President Bush: A Legacy of Action, Compassion, and Doing the Right Thing
Like millions of people around the world today, I find myself in a reflective mood.
The NYSE and Nasdaq are both closed in observance of President George Herbert Walker Bush’s death earlier this week.
The President – simply “Bush ’41” to many – touched my life as he touched millions across the world.
I can’t quite put my finger on why.
The man was…
… a patriot
… a leader
… an inspiration
… a calming influence
… a gentle giant
… and, of course, someone of the highest character
I particularly liked his view of history and am drawn today to something he said nearly 30 years ago on January 20, 1989, during his inauguration address.
“I see history as a book with many pages, and each day we fill a page with acts of hopefulness and meaning.”
Interestingly and importantly, I think the world views his life that way.
Comments pouring in from around the world speak of his warmth, charisma, wisdom, and foresight. Even Russian President Vladimir Putin chimed in, noting that President Bush “always sought balanced decisions even in the most difficult situations,” according to a posting on the Kremlin’s website.
Financially speaking, Bush played a key role in events that continue to shape our world today.
Most people have forgotten about the S&L Crisis, but it was the first big crunch for me as I began my career. Some 1,043 S&L’s failed out of a total of 3,234, from 1986 to 1995.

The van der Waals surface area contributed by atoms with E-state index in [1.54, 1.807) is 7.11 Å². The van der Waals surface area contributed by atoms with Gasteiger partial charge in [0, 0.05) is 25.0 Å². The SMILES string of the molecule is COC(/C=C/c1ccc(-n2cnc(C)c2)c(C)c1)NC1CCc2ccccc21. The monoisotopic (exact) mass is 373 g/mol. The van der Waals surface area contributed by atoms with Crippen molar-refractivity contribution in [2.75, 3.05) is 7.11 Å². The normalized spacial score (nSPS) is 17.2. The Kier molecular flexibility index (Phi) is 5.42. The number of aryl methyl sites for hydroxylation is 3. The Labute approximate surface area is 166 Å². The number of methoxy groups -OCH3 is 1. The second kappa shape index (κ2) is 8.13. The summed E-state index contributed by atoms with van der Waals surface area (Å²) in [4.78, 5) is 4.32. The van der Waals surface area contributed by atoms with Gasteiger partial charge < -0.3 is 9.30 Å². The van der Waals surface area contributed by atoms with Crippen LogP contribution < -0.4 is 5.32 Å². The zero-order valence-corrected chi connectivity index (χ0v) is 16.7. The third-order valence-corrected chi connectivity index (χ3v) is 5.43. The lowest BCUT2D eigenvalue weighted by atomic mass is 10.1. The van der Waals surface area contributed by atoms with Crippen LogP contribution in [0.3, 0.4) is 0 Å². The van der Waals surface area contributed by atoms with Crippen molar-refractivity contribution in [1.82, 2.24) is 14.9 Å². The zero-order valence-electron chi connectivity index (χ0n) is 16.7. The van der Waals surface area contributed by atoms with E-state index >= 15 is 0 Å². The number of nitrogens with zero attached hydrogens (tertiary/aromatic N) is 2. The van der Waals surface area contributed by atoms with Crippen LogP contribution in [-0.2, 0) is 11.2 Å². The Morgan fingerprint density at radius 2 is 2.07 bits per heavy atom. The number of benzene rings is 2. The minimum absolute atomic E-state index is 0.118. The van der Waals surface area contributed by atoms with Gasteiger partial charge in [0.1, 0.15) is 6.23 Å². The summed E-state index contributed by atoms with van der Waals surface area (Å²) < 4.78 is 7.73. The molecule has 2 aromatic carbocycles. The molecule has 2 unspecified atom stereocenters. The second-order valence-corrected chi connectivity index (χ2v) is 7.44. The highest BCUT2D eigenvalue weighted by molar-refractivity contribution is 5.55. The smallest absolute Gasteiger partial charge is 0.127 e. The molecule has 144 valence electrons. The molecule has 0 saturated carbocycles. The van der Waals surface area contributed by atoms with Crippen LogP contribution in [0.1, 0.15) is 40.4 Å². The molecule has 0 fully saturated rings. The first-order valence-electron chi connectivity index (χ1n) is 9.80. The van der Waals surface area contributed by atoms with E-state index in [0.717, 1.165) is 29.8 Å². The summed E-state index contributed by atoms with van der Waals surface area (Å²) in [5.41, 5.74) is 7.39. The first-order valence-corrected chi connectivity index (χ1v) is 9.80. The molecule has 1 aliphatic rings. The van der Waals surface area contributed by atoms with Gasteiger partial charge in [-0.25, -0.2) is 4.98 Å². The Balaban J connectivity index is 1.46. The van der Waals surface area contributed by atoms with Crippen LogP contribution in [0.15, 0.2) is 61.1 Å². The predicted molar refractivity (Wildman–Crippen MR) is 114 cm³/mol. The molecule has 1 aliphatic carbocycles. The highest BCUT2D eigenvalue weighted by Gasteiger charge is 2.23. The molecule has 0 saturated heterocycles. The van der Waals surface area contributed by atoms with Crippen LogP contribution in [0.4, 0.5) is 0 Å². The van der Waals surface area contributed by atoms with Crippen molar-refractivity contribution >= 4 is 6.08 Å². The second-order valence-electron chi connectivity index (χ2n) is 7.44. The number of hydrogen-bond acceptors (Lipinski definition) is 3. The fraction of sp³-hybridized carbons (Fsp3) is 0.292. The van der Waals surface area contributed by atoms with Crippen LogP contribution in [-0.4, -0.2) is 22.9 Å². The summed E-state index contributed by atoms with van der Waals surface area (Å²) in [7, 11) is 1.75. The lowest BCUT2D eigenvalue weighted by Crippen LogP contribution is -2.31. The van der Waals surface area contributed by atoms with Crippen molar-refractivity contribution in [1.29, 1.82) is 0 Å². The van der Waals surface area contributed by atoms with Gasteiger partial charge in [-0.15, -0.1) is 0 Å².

Yet, President Bush quietly and with little fanfare managed to save the savings and loan industry by selling off failed thrifts and requiring others to merge with stronger players. At the same time, he recapitalized those that were deemed salvageable.
His recovery playbook would serve as a dress rehearsal nearly 20 years on during the Global Financial Crisis of 2007 – 2008.
President Bush also made an abrupt about-face on taxes in June of 1990 when he told the country to embrace the seemingly unholy and unthinkable combination of spending cuts and tax increases that would go on to cut the national deficit by nearly half a trillion dollars over the next five years.
It was the right move and one that would ultimately cost him the presidency, but his package arguably set the foundation for the remarkable bull run of the 1990s.
I remember discussing that move specifically with my grandmother, Virginia “Mimi” Gruner.
You’ve heard me talk about her before – she became a very successful global investor after being widowed at a young age and turning a small life insurance settlement into everything she needed to live out her life in style.
Anyway, Mimi rightly pointed out that President Bush would ultimately be judged not by ‘what’ he did, but ‘who’ he was when he did it.
It was the President’s “character that would become his legacy,” she said.
Not his party.
Rest in peace, Mr. President.
Until next time,